LiV Golf Cars based in Libby, Montana is hoping to break into the golf car fleet market in 2015 with a pair of lithium battery powered electric golf cars. Started in 2013 with the aid of a $368,000 grant from the local government, the company to date has produced 34 vehicles during the course of their product development and initial sales process. According to CEO Jon Hoster 15-20 of those vehicles are on five different golf courses located in California, Phoenix and Las Vegas. The development process took longer than expected but their two models, the Evolve and the Prosper are now ready for market. Under the terms of the grant the company must employ 22 people by September 2015. Currently the company employs two but Hoster hopes to add 15-20 in 2015.
What is unique about the Evolve and Prosper are that they are powered by Lithium Iron Phosphate batteries as opposed to lead acid batteries typically found in electric fleet golf cars. The company states the advantages of the lithium batteries are that they last longer, three to four times longer, than lead-acid batteries; are lighter leading to less compaction on courses; and reduce vehicle maintenance. The batteries have a 6-year warranty.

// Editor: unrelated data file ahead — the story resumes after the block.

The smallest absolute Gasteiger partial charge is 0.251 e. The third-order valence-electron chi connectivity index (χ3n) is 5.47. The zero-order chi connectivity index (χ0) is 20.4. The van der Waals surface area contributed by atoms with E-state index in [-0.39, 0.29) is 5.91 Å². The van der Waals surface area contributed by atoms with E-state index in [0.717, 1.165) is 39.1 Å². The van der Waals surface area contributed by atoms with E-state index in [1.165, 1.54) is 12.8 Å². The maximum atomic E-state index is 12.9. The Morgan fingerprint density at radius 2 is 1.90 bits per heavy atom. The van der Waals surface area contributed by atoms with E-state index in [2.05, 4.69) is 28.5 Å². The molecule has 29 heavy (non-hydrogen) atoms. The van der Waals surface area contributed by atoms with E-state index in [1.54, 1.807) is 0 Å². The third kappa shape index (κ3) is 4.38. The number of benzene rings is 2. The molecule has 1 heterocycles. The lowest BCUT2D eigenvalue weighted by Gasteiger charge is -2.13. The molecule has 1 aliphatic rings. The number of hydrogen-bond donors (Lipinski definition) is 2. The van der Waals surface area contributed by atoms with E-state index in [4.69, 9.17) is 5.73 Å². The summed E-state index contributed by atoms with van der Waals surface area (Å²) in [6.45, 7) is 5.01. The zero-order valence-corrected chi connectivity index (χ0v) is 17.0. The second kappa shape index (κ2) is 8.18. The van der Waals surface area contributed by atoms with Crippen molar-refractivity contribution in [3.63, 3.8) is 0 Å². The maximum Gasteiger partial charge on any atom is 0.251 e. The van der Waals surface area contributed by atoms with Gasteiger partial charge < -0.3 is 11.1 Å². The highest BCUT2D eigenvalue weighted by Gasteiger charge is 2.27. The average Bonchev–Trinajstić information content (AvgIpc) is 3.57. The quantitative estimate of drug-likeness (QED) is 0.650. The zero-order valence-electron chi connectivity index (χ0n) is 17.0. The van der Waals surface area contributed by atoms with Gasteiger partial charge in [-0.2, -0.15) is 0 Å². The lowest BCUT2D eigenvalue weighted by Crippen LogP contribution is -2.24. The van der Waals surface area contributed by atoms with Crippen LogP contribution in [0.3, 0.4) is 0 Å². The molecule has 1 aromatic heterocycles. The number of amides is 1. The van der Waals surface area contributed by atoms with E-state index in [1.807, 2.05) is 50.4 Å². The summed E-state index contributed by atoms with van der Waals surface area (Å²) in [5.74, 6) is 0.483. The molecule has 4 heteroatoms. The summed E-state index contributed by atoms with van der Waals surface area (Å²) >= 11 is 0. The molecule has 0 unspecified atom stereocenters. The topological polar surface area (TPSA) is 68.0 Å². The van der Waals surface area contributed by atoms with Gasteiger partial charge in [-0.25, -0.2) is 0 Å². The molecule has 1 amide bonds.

The Evolve is targeted towards more upscale courses and features an aluminum alloy chassis, independent front and rear leaf spring suspension, water-directional sun top, and impact resistant body molding. The Prosper has a tubular steel chassis instead of aluminum and has a hydraulic shock absorber with coil over springs front suspension instead of Macpherson strut front suspension. Both models feature a 48-volt system with a D&D Motor Systems, separately excited motor and a lithium iron phosphate battery pack. There is no mention of pricing for the vehicles on their website. Learn more: Thewesternnews.com
Comment: Cracking the fleet golf car market will be a difficult task. It is a very price sensitive market that is dominated by E-Z-GO and Club Car with Yamaha a distant third. All three should have a significant cost advantage given their size and manufacturing volume compared to such a small company. There is also the issue of having the proper distribution and servicing network to service fleet golf cars. Golf cars are a revenue generator for courses and any down time impacts the bottom line. On top of these challenges the golf industry has faced some difficult economic times with a decline in the number of courses since 2006 as well as ongoing attrition in the number of golfers.